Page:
There was no way to know what the rewards table for the Moment of Glory would be ahead of time based on the official calendar of events: [Calendar] Aug 26 - Sep 1, 2019
All that was shown was a picture of the required character, i.e. Calliope, and the challenge, i.e. Heartcoil Deeps. I think it is reasonable to assume that the reward table would be equivalent to the reward table of the normal Heartcoil Deeps, just as all the previous VIP and non-VIP Moment of Glory challenges have been equivalent to their normal challenges.
Remember, VIP-exclusive challenges exist to incentivize subscription to the VIP service. People are paying money in order to access the rewards.
If the Calendar of Events happened to have convinced players to subscribe to VIP in hopes of getting 25 free runs of the Heartcoil Deeps challenges for the Heartcoil Deeps challenge rewards, they would be sorely disappointed at getting access only to the rewards for the Frostsilver Mines challenge.
It wasn’t until I was 3-4 runs into the challenge before I noticed that something was off with the rewards. And I believe I have already demonstrated that I am at least a somewhat observant individual. I imagine some VIP-subscribers missed that the rewards were 3.5 times lower than expected completely.
If you want to dig really deep into what is or what is not misleading advertising, we can just look at the jurisprudence in Ludia’s own jurisdiction of Canada. The Competition Bureau is the federal agency who deals with deceptive marketing practices. They have a helpful digest that elaborate on how advertisers cannot rely on disclaimers and “hiding information in plain sight” to weasel out of allegations of deceptive practices here: https://www.competitionbureau.gc.ca/eic/site/cb-bc.nsf/eng/03946.html
In particular, I will reproduce the passages from “2.3.2 Second fundamental principle”, which I think are relevant to this discusion:
The potential to mislead consumers increases significantly when a disclaimer is used to restrict, contradict or somehow negate the message to which it relates. If the main body of the advertisement creates a materially false or misleading general impression in itself, before any reference is made to a disclaimer, then fine print may not do much to alter the general impression in a way that ensures that consumers will not be misled.
An easy guide is to examine the disclaimed text alone. What is the plain meaning readers would ascribe to it? Is the fine print being used to protect the advertiser from the consequences of that meaning? If yes, then the fine print is being used to limit or contradict the general impression conveyed by the disclaimed text.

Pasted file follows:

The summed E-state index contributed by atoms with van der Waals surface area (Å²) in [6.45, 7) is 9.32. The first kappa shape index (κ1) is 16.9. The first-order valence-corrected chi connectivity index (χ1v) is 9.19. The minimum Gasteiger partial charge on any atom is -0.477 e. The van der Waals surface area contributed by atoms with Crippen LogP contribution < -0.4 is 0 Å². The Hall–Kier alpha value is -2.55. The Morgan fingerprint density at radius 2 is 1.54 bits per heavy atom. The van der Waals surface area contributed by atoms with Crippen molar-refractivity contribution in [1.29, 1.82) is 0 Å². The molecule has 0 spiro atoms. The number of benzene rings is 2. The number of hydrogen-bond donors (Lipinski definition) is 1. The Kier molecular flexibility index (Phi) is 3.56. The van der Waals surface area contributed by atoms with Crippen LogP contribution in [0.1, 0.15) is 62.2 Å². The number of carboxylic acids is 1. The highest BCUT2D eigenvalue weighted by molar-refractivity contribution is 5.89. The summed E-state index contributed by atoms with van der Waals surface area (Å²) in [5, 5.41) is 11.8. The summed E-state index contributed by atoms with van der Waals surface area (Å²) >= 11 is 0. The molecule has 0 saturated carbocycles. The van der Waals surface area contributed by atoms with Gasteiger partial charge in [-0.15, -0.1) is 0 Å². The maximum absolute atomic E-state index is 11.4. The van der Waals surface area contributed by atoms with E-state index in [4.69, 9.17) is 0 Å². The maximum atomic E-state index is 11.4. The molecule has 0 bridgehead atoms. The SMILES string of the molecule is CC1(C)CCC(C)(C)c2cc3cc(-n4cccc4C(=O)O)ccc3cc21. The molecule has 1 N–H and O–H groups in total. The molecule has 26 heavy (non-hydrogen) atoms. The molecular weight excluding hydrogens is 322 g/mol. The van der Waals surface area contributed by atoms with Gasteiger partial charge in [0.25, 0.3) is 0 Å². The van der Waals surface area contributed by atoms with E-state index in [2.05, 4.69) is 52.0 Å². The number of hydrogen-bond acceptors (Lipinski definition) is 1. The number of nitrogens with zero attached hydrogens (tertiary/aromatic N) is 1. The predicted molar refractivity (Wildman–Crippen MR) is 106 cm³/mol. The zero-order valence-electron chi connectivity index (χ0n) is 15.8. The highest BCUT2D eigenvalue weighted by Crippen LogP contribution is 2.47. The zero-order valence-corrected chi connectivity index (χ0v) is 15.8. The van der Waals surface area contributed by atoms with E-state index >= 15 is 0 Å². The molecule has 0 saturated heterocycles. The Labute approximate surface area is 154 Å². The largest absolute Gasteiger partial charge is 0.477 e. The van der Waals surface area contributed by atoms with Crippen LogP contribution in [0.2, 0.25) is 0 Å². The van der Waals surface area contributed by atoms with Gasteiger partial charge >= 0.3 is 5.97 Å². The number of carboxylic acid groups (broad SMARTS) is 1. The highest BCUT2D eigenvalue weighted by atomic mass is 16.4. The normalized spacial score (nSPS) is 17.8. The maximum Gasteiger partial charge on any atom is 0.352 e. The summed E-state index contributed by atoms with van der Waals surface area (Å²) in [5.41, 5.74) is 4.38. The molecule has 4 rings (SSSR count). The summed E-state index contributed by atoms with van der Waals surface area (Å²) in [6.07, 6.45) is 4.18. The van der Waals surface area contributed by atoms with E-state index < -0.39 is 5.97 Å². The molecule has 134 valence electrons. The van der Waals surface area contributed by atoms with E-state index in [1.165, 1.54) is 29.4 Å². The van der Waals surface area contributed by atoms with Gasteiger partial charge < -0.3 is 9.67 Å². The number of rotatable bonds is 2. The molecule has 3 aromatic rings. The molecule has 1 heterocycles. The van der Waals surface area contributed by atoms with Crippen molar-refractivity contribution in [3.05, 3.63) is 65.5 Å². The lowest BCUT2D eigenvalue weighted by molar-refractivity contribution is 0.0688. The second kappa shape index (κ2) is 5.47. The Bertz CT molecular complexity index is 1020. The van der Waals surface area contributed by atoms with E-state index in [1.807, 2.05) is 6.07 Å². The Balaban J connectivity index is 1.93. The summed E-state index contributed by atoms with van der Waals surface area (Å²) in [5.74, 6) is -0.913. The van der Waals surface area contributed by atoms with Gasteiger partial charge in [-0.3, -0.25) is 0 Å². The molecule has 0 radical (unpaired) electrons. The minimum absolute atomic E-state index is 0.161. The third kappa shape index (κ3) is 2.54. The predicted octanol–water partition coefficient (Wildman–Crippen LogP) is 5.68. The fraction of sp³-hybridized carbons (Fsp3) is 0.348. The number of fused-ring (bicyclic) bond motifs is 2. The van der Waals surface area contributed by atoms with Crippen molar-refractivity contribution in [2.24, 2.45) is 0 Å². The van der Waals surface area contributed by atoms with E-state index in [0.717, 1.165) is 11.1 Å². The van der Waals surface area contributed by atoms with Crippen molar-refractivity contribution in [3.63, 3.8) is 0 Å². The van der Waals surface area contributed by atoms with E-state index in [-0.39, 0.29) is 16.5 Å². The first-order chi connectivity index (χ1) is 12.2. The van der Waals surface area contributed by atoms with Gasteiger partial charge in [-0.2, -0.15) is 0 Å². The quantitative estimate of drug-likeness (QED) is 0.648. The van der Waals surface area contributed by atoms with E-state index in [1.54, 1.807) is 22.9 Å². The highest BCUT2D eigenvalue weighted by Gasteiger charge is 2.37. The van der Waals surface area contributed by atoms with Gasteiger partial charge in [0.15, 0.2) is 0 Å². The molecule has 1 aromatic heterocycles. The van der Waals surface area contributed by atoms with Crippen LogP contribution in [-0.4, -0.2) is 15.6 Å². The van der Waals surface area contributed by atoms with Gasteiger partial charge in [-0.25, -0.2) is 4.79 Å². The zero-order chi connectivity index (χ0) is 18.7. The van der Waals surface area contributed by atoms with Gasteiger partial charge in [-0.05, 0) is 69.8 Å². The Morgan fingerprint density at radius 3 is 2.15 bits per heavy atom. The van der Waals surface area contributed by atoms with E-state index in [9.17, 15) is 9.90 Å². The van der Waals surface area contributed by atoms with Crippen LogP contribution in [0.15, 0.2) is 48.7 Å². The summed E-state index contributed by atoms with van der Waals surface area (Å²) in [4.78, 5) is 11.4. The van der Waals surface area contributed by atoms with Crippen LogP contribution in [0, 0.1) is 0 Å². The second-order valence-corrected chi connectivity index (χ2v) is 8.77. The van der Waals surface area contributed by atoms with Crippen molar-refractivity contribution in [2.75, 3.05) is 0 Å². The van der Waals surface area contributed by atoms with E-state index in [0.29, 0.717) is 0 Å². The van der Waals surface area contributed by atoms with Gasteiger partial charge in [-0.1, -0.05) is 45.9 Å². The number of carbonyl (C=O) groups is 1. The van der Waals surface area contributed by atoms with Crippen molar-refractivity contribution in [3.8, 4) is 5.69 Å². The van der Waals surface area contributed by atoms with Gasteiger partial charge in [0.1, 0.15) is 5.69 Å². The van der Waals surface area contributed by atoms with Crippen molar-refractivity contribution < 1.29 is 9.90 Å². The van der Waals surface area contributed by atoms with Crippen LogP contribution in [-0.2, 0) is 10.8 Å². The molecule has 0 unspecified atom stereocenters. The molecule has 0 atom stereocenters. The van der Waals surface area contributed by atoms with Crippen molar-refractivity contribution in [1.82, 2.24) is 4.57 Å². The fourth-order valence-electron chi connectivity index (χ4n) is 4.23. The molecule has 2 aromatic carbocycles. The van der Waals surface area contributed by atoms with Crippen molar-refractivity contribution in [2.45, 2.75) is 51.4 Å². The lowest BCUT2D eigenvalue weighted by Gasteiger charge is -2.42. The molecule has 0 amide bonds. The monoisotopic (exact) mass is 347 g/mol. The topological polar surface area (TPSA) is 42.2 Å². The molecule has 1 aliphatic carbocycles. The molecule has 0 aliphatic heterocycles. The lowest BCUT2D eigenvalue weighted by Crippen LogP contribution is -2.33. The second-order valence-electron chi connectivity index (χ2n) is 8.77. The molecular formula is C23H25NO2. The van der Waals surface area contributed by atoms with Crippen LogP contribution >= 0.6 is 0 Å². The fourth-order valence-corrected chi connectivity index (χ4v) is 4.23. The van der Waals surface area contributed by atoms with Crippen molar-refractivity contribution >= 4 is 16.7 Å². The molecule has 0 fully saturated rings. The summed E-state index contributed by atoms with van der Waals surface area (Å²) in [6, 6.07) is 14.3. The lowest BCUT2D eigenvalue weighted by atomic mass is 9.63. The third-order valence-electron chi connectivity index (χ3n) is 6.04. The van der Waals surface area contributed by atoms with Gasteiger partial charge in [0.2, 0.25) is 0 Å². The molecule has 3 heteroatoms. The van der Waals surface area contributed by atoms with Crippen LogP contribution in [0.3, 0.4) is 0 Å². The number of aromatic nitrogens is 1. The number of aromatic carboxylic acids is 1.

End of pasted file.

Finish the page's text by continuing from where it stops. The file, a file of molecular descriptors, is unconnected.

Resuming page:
— 1990 Misleading Advertising Bulletin.Footnote12
Advertisers employ the unique characteristics and constraints of a medium to full advantage when designing advertisements to grab attention and succinctly deliver a compelling message. Disclaimers, however, are not usually composed or positioned with the same intent. Even when simply worded, they may not be an effective means of altering the strongly persuasive and attention‑grabbing elements of the representation.
To illustrate this principle, the author of our 1990 feature challenged readers to recall if they noticed any footnotes in the article, whether they bothered to read them, and if so, whether they remembered what the footnotes said.
The likelihood that disclaimer statements will have a significant effect on the general impression conveyed to an average purchaser by a false or misleading advertisement is small. Indeed, it is arguable that the manner of presentation of disclaimers usually ensures the very opposite result.
— 1990 Misleading Advertising Bulletin.Footnote13
The likely impact of disclaimers is further compromised when they are worded in a way that is confusing or difficult to understand, are buried in lines of dense fine print or are otherwise presented in a way that effectively obscures their true meaning.
Finally, advertisements are not contracts, and disclosing the truth in fine print may not immunize advertisers from the consequences of making materially false or misleading representations.
The courts must not approach a written advertisement as if it were a commercial contract by reading it several times, going over every detail to make sure they understand all its subtleties. Reading over the entire text once should be sufficient to assess the general impression conveyed by a written advertisement.”
— Supreme Court of Canada in a case involving the interpretation of advertising under the Quebec Consumer Protection Act.Footnote14